Jamieson, Fausset, and Brown
I left thee—"I left thee behind" [ALFORD] when I left the island: not implying permanence of commission (compare I Timothy 1:3).
in Crete—now Candia.
set in order—rather as Greek, "that thou mightest follow up (the work begun by me), setting right the things that are wanting," which I was unable to complete by reason of the shortness of my stay in Crete. Christianity, doubtless, had long existed in Crete: there were some Cretans among those who heard Peter's preaching on Pentecost (Acts 2:11). The number of Jews in Crete was large (Titus 1:10), and it is likely that those scattered in the persecution of Stephen (Acts 11:19) preached to them, as they did to the Jews of Cyprus, etc. Paul also was there on his voyage to Rome (Acts 27:7-12). By all these instrumentalities the Gospel was sure to reach Crete. But until Paul's later visit, after his first imprisonment at Rome, the Cretan Christians were without Church organization. This Paul began, and had commissioned (before leaving Crete) Titus to go on with, and now reminds him of that commission.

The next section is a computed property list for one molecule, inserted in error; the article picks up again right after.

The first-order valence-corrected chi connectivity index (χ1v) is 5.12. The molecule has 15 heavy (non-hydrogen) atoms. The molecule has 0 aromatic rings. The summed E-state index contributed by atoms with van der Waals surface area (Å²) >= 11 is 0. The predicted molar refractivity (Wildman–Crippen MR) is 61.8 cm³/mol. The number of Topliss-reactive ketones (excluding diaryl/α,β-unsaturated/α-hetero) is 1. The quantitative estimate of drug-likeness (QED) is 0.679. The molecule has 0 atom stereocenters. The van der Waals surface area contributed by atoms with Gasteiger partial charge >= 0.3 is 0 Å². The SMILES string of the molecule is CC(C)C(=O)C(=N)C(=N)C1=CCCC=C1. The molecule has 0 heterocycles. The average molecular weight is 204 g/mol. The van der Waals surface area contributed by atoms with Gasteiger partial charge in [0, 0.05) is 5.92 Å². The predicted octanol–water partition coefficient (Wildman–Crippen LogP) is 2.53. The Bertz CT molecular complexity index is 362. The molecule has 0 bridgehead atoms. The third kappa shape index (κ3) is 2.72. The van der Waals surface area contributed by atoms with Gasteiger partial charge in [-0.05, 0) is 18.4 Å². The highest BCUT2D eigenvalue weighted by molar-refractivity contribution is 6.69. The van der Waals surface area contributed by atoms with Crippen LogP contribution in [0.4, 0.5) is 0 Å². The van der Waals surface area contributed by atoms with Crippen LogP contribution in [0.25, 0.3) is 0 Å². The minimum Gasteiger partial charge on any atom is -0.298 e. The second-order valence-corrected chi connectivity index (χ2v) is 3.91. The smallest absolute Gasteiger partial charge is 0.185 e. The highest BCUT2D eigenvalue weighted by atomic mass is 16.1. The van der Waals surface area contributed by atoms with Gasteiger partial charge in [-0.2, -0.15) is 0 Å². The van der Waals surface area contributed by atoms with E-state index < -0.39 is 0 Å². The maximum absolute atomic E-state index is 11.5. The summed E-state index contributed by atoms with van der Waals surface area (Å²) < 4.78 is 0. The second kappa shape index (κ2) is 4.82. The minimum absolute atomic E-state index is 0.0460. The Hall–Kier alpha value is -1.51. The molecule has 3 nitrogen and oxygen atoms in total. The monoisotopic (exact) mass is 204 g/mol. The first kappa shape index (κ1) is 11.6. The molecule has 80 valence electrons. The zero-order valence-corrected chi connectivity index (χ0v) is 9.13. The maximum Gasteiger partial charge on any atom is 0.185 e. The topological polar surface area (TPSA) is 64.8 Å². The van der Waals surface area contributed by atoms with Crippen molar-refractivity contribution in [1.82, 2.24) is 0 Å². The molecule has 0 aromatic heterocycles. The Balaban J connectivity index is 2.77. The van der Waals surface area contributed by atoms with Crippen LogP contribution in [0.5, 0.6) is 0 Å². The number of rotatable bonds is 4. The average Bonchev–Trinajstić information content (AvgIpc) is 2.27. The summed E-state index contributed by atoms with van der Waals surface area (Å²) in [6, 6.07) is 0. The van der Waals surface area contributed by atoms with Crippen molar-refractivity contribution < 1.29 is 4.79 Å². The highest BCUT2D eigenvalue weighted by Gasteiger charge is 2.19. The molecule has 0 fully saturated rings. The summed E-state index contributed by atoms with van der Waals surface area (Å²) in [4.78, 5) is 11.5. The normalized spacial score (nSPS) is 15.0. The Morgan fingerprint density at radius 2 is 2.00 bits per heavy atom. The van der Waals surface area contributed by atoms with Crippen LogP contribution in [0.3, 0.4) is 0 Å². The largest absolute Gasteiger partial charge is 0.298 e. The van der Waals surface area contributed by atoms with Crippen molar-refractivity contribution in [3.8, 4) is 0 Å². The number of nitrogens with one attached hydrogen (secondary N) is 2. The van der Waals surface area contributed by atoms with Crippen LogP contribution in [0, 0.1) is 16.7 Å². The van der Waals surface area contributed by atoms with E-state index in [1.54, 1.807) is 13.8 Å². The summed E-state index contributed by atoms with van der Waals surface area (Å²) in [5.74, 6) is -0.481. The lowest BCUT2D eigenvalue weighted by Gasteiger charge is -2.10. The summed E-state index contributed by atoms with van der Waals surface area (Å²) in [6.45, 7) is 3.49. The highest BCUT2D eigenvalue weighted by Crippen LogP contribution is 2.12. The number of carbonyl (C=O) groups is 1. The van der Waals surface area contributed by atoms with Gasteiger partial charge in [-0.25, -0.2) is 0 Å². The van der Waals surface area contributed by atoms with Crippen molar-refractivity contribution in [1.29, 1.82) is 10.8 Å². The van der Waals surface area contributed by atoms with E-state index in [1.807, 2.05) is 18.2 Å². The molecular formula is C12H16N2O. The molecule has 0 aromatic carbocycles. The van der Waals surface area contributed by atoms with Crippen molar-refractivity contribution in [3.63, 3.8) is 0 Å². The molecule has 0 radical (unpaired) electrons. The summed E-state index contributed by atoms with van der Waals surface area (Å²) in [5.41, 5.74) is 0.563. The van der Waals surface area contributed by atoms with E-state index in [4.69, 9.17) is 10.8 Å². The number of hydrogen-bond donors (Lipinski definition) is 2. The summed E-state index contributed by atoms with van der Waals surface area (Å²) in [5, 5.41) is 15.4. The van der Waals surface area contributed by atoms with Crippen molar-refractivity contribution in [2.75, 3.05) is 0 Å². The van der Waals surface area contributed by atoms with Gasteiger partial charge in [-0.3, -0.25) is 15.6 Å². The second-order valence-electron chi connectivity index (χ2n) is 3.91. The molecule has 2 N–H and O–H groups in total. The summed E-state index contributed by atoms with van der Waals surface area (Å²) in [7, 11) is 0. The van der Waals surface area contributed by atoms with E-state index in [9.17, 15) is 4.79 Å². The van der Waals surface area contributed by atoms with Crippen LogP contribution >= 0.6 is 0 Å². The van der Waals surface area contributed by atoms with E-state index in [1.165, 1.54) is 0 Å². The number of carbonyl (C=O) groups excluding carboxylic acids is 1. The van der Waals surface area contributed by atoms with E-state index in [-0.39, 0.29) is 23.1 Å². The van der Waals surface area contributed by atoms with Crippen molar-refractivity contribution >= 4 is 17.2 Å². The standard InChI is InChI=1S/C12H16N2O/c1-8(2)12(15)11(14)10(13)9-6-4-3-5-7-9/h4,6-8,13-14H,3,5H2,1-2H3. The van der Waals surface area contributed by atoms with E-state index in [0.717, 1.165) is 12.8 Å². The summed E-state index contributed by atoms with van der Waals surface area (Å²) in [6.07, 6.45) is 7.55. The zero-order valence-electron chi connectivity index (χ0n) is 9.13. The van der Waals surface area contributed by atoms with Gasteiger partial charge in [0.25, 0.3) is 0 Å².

ordain—rather, "appoint," "constitute."
in every city—"from city to city."
as I . . . appointed thee—that is, as I directed thee; prescribing as well the act of constituting elders, as also the manner of doing so, which latter includes the qualifications required in a presbyter presently stated. Those called "elders" here are called "bishops" in Titus 1:7. Elder is the term of dignity in relation to the college of presbyters; bishop points to the duties of his office in relation to the flock. From the unsound state of the Cretan Christians described here, we see the danger of the want of Church government. The appointment of presbyters was designed to check idle talk and speculation, by setting forth the "faithful word."
Other Jamieson, Fausset, and Brown entries containing Titus 1:5:
1 Timothy 3:1
1 Timothy 5:22
2 Timothy 4:10
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